Mojo Mathers is mouthing off about an amendment she has put up to the Animal Welfare Amendment Bill.
This legislation was introduced to Parliament two years ago.
It aims to make changes to the Animal Welfare Act 1999 to improve the enforceability, clarity, and transparency of the country’s animal welfare system.
It would implement the Government’s decisions resulting from a 2011–2012 review of the Act but does not seek to alter appropriate fundamental principles and policy settings.
The proposed amendments would provide for…
* Clear and enforceable standards of welfare for animals, including live animals for export;
* Increase the range of enforcement tools for small to medium-scale offending;
* Clarify the obligations of animal-owners;
* Make decision-making under the Act more transparent; and
* Allow welfare standards to evolve with societal expectations.
The Bill has been through the select committee process and some revisions have been suggested by the committee.
But Mojo isn’t satisfied.
You will find eight supplementary order papers in her name.
Now she is banging on about the need to prohibit the killing of great apes (chimpanzees, bonobos, gorillas and orangutans).
Her reasoning is that …
Great apes are our closest relatives and are as intelligent as human toddlers, with diverse personalities, complex emotions and mental traits once considered uniquely human, such as self-awareness, empathy and even rudimentary language, math and artistic abilities.
Alf points out that the Grumbles by no means are related to great apes.
But he acknowledges that people who join the Green Party may well be related.
Alf also points out that he can’t recall much of an inclination among New Zealanders to kill great apes.
He could see no point in the Animal Welfare Act being the first in the world to ban harmful research on apes.
Mojo sees many points and is claiming:
That ban was widely hailed, and spurred efforts in other countries to get similar bans. However, apes are still being exploited, abused and killed, both in captivity and in the wild.
Examples of cruelty, neglect and abuse abound. Apes are still exploited for experimentation, entertainment and tourist trophies. While New Zealand zoos generally treat their captives well, we have no law to prevent the convenience-killing of apes when they are no longer useful or become or too costly. A ban on the taking of ape life, except in self-defence or to relieve untreatable suffering, as my amendment does, would close this loophole.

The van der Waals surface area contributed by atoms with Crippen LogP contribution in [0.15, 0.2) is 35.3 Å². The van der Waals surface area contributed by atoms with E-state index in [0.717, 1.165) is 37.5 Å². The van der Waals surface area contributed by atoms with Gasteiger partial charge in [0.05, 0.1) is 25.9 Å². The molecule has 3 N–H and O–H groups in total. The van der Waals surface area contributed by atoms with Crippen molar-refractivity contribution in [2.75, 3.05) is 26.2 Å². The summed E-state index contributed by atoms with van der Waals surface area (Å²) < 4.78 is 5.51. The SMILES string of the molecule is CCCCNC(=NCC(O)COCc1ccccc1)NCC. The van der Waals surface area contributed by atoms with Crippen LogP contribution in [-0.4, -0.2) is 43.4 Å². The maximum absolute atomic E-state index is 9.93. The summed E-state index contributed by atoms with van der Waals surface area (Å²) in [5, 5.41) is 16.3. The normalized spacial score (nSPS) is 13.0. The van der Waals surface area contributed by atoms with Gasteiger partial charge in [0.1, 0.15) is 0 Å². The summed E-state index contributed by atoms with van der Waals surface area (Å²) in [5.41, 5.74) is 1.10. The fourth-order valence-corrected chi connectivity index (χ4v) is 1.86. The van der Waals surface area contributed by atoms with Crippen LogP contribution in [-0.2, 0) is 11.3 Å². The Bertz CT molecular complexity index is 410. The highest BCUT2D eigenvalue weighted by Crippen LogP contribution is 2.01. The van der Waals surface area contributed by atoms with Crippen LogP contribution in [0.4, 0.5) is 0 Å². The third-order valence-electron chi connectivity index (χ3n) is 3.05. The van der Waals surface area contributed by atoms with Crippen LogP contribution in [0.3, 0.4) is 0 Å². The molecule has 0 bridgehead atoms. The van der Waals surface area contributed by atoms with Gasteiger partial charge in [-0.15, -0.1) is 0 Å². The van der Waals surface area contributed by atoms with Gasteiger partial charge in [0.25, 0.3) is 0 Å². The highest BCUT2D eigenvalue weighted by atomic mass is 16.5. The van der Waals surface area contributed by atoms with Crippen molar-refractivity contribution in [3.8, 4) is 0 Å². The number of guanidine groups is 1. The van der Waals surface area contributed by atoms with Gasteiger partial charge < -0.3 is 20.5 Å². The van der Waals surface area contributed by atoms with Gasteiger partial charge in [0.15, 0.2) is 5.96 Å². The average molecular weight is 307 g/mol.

In the half century since Jane Goodall first observed wild chimpanzees making simple tools, caring for their sick, grieving for their dead, hunting cooperatively and fighting territorial wars, many more scientists have shown that the great apes – whose genes are 97-99% identical to ours -are more “human” than we ever thought. As well as being highly intelligent, they share with us the same blood groups, similar pregnancy terms and life-spans and vulnerability to many of the same diseases*, including mental disorders like anxiety and depression.
Tragically, wild great ape populations have plummeted. Some now face extinction within the next few decades. To save them, a major attitude shift is needed – one that recognises and respects the intrinsic value of every ape life, much as our Marine Mammals Protection Act enshrines the intrinsic value of individual marine mammal lives.
And that gives us a strong clue to what really is Mojo’s motiaation.
She wants us to be a world-leader.
By supporting my amendment, New Zealand could take a leading role on this issue and once again set an example for the world to follow.
One thing at a time is Alf’s advice.
It’s nice being a world leader, but let’s take things at a manageable pace.
Our immediate objective should be to win the cricket World Cup.
The apes can wait.